“Zealot” Campaign and the Lazarus Group End the Year With Cryptocurrency Mining Attacks

With cryptocurrency prices hitting new highs recently, it’s no surprise that cybercriminals are starting to become more aggressive in terms of profiting from these digital currencies. In the past few days, a couple of cryptocurrency-based security incidents occurred, with one aiming to install a  Monero miner on target servers, and the other using phishing tactics to victimize financial organizations.

The first of these incidents, known as the “Zealot” campaign after the use of the zealot.zip name used in one of the files dropped on the target system, involves the use of two vulnerabilities: CVE-2017-5638 and CVE-2017-9822. CVE-2017-5638 is an Apache Struts vulnerability that is notable for being the same one used in the Equifax breach back in September. CVE-2017-9822, on the other hand, involves DotNetNuke, one of the most popular web content management systems used today. In addition to the exploitation of vulnerabilities, this campaign also highlights the use of server platforms such as Struts as viable exploitation platforms.

In addition to the two vulnerabilities, for infected Windows machines, the campaign also leverages EternalBlue and EternalSynergy, part of a series of exploits released by the Shadow Brokers group earlier this year, for lateral movement within networks. Finally, the attackers will use PowerShell to download and install a Monero miner. So far, the campaign has reportedly generated around $8,500 worth of Monero coins.

The second incident involves the Lazarus group, which was linked to the Bangladeshi bank heists in 2016. In this case, the group uses a classic Business Email Compromise (BEC) scheme to attempt to steal bitcoin. They send emails purporting to be a job advertisement for a CFO position with a European cryptocurrency company to officials of cryptocurrency financial organizations. The infection is done through the email, which has an attached Microsoft Word file that installs a malicious macro once executed. This will load a Trojan that steals credentials in addition to downloading more malware.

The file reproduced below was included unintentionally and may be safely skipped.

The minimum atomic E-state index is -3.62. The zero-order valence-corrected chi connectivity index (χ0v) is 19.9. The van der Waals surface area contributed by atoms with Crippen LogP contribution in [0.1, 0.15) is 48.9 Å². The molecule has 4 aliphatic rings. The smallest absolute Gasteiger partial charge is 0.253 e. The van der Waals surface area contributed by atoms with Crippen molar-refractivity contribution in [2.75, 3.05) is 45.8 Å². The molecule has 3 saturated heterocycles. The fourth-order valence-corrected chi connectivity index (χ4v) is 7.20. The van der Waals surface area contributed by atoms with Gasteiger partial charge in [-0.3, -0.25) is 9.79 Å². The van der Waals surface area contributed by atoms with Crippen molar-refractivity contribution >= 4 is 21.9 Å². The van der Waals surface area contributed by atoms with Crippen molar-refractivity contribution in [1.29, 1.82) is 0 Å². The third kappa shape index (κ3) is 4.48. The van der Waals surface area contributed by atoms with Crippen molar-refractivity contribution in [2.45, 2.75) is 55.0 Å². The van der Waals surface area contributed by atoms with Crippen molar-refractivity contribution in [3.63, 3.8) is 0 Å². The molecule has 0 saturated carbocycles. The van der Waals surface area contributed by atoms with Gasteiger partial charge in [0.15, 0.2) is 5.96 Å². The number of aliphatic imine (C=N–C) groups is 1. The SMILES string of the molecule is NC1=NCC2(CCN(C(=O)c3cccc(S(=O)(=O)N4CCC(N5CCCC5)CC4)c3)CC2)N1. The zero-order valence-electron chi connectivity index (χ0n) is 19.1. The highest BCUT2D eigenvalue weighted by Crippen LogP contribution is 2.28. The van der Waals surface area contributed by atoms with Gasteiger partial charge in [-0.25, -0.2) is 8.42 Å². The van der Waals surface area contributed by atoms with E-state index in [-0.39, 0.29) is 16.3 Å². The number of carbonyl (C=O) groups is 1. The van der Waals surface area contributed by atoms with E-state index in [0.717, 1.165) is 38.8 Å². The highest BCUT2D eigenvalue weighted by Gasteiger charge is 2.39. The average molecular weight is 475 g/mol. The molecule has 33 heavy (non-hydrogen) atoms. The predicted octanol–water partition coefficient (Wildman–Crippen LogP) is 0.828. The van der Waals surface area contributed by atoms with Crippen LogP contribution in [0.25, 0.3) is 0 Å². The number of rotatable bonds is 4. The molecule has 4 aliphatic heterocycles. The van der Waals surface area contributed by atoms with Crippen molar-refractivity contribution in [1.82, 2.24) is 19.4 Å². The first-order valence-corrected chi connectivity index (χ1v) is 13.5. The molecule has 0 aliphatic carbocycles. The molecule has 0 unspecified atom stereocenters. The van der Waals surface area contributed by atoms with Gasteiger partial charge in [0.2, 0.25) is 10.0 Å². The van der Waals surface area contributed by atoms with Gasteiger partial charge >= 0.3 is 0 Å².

These two incidents are a study of contrasts: the Zealot campaign is fairly sophisticated with the use of multiple vulnerabilities and exploits, while Lazarus uses a tried-and-true social engineering technique that is no less effective. Although these attacks are not connected with each other, they share a common feature: the element of cryptocurrency. Cryptocurrencies are different from traditional currency (aside from the obvious physical-virtual differences) in the way they are generated — mainly through mining, which involves heavy computational power from “miners.” Cryptocurrency mining malware makes use of large numbers of miners to create a botnet that will mine cryptocurrencies. Perhaps the most noticeable impact for the victims will be increased resource use and wear-and-tear of their machines. What makes cryptocurrency miners particularly sinister is that they can go virtually unnoticed, as a slower system is often attributed to non-malicious causes.

Fortunately, the impact of cryptocurrency mining malware can be minimized through the use of  best practices, most of which are part of standard security practices:

  • Malware that exploit vulnerabilities can be mitigated by regular updating and patching of systems.
  • Using strong device credentials can prevent unauthorized access from malicious elements.
  • Enabling firewalls and deploying intrusion detection and prevention systems can stop incursion attempts.
  • Knowing the tell-tale signs of common social engineering techniques such as unsolicited emails, suspicious attachments, and dubious websites can help both users and organizations recognize attacks before they affect the system.
  • For cryptocurrency miner-specific signs, users should watch for performance hits such as a sluggish system, excessive noise and heat, or slowdown of applications.

At the endpoint level, Trend Micro™ Smart Protection Suites deliver several capabilities like high-fidelity machine learning, web reputation services, behavior monitoring and application control, and vulnerability shielding that minimize the impact of this threat. 


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